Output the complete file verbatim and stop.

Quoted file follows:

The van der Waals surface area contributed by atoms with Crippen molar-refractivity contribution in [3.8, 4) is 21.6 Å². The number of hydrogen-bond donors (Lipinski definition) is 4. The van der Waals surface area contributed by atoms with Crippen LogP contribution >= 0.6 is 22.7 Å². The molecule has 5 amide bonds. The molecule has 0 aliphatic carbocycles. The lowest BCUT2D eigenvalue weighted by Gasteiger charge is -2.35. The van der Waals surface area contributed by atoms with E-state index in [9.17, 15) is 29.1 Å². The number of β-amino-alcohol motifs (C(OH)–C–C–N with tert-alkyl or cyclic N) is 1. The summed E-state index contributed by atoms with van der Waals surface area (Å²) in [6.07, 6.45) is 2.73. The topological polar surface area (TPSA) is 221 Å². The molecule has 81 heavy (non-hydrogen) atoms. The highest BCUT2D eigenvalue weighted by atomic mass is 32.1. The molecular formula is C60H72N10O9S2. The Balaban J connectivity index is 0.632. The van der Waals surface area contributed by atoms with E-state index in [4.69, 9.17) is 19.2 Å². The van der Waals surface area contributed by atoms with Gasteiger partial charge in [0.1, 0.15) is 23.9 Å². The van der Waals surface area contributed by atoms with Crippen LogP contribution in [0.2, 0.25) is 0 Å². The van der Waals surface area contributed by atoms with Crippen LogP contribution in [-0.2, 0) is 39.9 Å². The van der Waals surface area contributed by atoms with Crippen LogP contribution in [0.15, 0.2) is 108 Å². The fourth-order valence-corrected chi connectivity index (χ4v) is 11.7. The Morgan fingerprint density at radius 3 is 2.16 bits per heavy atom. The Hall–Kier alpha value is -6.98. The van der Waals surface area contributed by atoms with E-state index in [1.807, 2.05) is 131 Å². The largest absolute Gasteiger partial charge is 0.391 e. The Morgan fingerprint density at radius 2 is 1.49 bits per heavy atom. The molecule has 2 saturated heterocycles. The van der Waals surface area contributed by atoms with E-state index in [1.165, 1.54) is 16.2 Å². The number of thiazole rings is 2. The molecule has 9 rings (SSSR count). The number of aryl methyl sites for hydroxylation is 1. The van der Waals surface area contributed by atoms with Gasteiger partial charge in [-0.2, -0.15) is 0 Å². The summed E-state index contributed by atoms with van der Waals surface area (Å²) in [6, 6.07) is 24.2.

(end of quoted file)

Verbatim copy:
The van der Waals surface area contributed by atoms with Crippen molar-refractivity contribution in [3.8, 4) is 21.6 Å². The number of hydrogen-bond donors (Lipinski definition) is 4. The van der Waals surface area contributed by atoms with Crippen LogP contribution >= 0.6 is 22.7 Å². The molecule has 5 amide bonds. The molecule has 0 aliphatic carbocycles. The lowest BCUT2D eigenvalue weighted by Gasteiger charge is -2.35. The van der Waals surface area contributed by atoms with E-state index in [9.17, 15) is 29.1 Å². The number of β-amino-alcohol motifs (C(OH)–C–C–N with tert-alkyl or cyclic N) is 1. The summed E-state index contributed by atoms with van der Waals surface area (Å²) in [6.07, 6.45) is 2.73. The topological polar surface area (TPSA) is 221 Å². The molecule has 81 heavy (non-hydrogen) atoms. The highest BCUT2D eigenvalue weighted by atomic mass is 32.1. The molecular formula is C60H72N10O9S2. The Balaban J connectivity index is 0.632. The van der Waals surface area contributed by atoms with E-state index in [4.69, 9.17) is 19.2 Å². The van der Waals surface area contributed by atoms with Gasteiger partial charge in [0.1, 0.15) is 23.9 Å². The van der Waals surface area contributed by atoms with Crippen LogP contribution in [0.2, 0.25) is 0 Å². The van der Waals surface area contributed by atoms with Crippen LogP contribution in [-0.2, 0) is 39.9 Å². The van der Waals surface area contributed by atoms with Crippen LogP contribution in [0.15, 0.2) is 108 Å². The fourth-order valence-corrected chi connectivity index (χ4v) is 11.7. The Morgan fingerprint density at radius 3 is 2.16 bits per heavy atom. The Hall–Kier alpha value is -6.98. The van der Waals surface area contributed by atoms with E-state index in [1.807, 2.05) is 131 Å². The largest absolute Gasteiger partial charge is 0.391 e. The Morgan fingerprint density at radius 2 is 1.49 bits per heavy atom. The molecule has 2 saturated heterocycles. The van der Waals surface area contributed by atoms with E-state index in [1.165, 1.54) is 16.2 Å². The number of thiazole rings is 2. The molecule has 9 rings (SSSR count). The number of aryl methyl sites for hydroxylation is 1. The van der Waals surface area contributed by atoms with Gasteiger partial charge in [-0.2, -0.15) is 0 Å². The summed E-state index contributed by atoms with van der Waals surface area (Å²) in [6, 6.07) is 24.2.